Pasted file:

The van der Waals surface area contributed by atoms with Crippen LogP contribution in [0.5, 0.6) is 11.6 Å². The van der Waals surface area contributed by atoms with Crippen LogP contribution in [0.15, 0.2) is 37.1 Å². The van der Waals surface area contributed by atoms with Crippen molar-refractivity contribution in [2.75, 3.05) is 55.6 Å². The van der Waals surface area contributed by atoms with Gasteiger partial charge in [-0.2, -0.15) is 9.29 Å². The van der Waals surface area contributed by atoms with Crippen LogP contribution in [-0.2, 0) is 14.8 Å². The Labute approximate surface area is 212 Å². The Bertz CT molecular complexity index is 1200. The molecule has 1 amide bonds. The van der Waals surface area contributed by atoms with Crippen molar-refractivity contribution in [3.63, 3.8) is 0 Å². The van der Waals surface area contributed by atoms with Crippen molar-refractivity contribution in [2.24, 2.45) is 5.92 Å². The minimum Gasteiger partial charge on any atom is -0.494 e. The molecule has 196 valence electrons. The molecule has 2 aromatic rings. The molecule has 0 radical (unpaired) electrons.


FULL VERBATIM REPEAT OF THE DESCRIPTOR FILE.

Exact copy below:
The van der Waals surface area contributed by atoms with Crippen LogP contribution in [0.5, 0.6) is 11.6 Å². The van der Waals surface area contributed by atoms with Crippen LogP contribution in [0.15, 0.2) is 37.1 Å². The van der Waals surface area contributed by atoms with Crippen molar-refractivity contribution in [2.75, 3.05) is 55.6 Å². The van der Waals surface area contributed by atoms with Gasteiger partial charge in [-0.2, -0.15) is 9.29 Å². The van der Waals surface area contributed by atoms with Crippen LogP contribution in [-0.2, 0) is 14.8 Å². The Labute approximate surface area is 212 Å². The Bertz CT molecular complexity index is 1200. The molecule has 1 amide bonds. The van der Waals surface area contributed by atoms with Crippen molar-refractivity contribution in [3.63, 3.8) is 0 Å². The van der Waals surface area contributed by atoms with Crippen molar-refractivity contribution in [2.24, 2.45) is 5.92 Å². The minimum Gasteiger partial charge on any atom is -0.494 e. The molecule has 196 valence electrons. The molecule has 2 aromatic rings. The molecule has 0 radical (unpaired) electrons.